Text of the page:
China's artistic traditions stretch back thousands of years. Ceramic vessels have been found in graves over 10,000 years old. An exciting archaeological find was made in 1974, when peasants digging a well uncovered the tomb of Qin Shihuang, the emperor who first united the warring states of ancient China in 221 BC. Buried with him was a life sized army of terracotta statues, each one different and armed with real weapons.
For centuries, painting, writing and collecting antiquities were considered cultured activities in China. The highest form of visual art has traditionally been calligraphy, the art of writing Chinese characters-an art form with no equivalent in the West. The greatest calligraphers were regarded with the reverence Westerners give to da Vinci and Picasso. Calligraphy can be found decorating temples, mountains and monuments. The preeminence of calligraphy can also be seen in Chinese painting, which uses ink instead of paint, and like writing emphasizes lines and tone.
Historically, professional writers and artists have been less common than amateurs in China, yet the Chinese also pioneered many literary techniques. An immense body of poetry includes all genres, ranging from long works celebrating heroic deeds to short lyrics on love, including the love for one's home, a common theme in Chinese art.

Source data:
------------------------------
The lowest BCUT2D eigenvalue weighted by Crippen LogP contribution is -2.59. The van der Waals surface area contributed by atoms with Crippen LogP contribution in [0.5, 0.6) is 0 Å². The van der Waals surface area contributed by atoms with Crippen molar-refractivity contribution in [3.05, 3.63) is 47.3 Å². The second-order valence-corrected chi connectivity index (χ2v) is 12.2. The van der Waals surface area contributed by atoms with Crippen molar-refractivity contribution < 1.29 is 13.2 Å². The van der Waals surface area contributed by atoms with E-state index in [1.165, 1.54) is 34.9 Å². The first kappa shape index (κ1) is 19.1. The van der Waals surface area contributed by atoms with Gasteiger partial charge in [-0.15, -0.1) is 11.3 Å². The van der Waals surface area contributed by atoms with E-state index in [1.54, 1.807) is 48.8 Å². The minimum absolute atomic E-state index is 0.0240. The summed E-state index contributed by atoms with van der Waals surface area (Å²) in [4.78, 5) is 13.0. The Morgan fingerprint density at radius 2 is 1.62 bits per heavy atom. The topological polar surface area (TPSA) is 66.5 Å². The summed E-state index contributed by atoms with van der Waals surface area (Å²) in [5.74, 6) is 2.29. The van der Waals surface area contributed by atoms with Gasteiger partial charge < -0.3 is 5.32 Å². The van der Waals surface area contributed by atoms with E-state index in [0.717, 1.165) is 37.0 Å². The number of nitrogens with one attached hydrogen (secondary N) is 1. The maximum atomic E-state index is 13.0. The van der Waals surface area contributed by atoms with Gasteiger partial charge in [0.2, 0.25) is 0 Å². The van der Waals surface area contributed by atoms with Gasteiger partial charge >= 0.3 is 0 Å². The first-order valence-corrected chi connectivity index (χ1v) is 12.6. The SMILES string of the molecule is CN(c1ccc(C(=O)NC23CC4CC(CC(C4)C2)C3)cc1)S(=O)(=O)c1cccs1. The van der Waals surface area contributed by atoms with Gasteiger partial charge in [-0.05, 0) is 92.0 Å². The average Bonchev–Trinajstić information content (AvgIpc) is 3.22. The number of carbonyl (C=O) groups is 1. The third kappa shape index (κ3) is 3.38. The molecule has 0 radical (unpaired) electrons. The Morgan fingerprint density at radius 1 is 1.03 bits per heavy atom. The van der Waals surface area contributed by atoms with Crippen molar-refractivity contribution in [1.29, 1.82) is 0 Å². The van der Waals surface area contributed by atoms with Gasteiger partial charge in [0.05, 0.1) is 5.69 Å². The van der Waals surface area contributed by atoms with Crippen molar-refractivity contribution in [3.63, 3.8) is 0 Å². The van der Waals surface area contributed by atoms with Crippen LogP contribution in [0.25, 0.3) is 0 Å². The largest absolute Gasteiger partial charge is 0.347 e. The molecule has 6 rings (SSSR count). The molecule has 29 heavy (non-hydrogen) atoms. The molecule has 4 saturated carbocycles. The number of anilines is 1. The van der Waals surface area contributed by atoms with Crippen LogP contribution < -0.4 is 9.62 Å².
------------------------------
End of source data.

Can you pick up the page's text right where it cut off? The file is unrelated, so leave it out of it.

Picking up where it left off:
China's musical traditions are equally rich. The country's many native instruments include the qin, a seven-stringed lyre; the hu qin or Chinese violin; the guan, a double-reed pipe; various bamboo flutes; and percussion instruments made from bronze, jade or wood. Some of these instruments are used in Chinese opera or theatre, which spawned a number of other arts, such as acrobatics, martial arts and stylized dance.
China's artistic traditions suffered during the Cultural Revolution, when anything that represented the past, including "personal" art, was rejected and often destroyed. Artists, writers and musicians are just beginning to emerge again. One of the most well-known contemporary Chinese arts is filmmaking. Recent directors who have garnered international recognition include Chen Kaige (Farewell, My Concubine) and Zhang Yimou (The Story of Qiu Ju). Hong Kong cinema, on the other hand, is well-established in the West, where the work of late actor Bruce Lee, actor Jackie Chan and action-film director John Woo is very popular.